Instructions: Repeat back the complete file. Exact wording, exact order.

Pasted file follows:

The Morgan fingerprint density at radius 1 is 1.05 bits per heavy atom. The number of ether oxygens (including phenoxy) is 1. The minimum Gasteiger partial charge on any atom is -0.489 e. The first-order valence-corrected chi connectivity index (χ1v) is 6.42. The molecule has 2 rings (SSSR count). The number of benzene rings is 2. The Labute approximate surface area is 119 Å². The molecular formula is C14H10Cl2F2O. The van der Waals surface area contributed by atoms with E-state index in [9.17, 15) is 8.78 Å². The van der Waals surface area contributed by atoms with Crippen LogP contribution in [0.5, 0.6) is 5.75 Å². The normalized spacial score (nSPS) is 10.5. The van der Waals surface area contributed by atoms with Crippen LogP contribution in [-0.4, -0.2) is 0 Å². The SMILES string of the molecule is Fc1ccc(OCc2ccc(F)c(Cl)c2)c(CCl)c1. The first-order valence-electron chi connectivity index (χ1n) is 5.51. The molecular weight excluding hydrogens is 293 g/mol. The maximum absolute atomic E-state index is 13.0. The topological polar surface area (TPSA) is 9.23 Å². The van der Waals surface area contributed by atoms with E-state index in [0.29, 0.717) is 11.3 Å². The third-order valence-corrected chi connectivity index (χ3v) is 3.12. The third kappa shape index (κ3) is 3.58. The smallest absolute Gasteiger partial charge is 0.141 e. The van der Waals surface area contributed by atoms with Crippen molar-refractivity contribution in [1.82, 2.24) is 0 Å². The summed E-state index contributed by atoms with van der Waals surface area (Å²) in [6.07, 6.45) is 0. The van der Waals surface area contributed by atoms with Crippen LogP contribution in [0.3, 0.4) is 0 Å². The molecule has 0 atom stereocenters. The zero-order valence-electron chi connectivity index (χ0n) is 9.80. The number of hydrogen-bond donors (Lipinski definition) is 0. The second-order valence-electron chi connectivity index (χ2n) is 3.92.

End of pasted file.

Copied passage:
The Morgan fingerprint density at radius 1 is 1.05 bits per heavy atom. The number of ether oxygens (including phenoxy) is 1. The minimum Gasteiger partial charge on any atom is -0.489 e. The first-order valence-corrected chi connectivity index (χ1v) is 6.42. The molecule has 2 rings (SSSR count). The number of benzene rings is 2. The Labute approximate surface area is 119 Å². The molecular formula is C14H10Cl2F2O. The van der Waals surface area contributed by atoms with E-state index in [9.17, 15) is 8.78 Å². The van der Waals surface area contributed by atoms with Crippen LogP contribution in [0.5, 0.6) is 5.75 Å². The normalized spacial score (nSPS) is 10.5. The van der Waals surface area contributed by atoms with Crippen LogP contribution in [-0.4, -0.2) is 0 Å². The SMILES string of the molecule is Fc1ccc(OCc2ccc(F)c(Cl)c2)c(CCl)c1. The first-order valence-electron chi connectivity index (χ1n) is 5.51. The molecular weight excluding hydrogens is 293 g/mol. The maximum absolute atomic E-state index is 13.0. The topological polar surface area (TPSA) is 9.23 Å². The van der Waals surface area contributed by atoms with E-state index in [0.29, 0.717) is 11.3 Å². The third-order valence-corrected chi connectivity index (χ3v) is 3.12. The third kappa shape index (κ3) is 3.58. The smallest absolute Gasteiger partial charge is 0.141 e. The van der Waals surface area contributed by atoms with Crippen molar-refractivity contribution in [1.82, 2.24) is 0 Å². The summed E-state index contributed by atoms with van der Waals surface area (Å²) in [6.07, 6.45) is 0. The van der Waals surface area contributed by atoms with Crippen LogP contribution in [0.3, 0.4) is 0 Å². The molecule has 0 atom stereocenters. The zero-order valence-electron chi connectivity index (χ0n) is 9.80. The number of hydrogen-bond donors (Lipinski definition) is 0. The second-order valence-electron chi connectivity index (χ2n) is 3.92.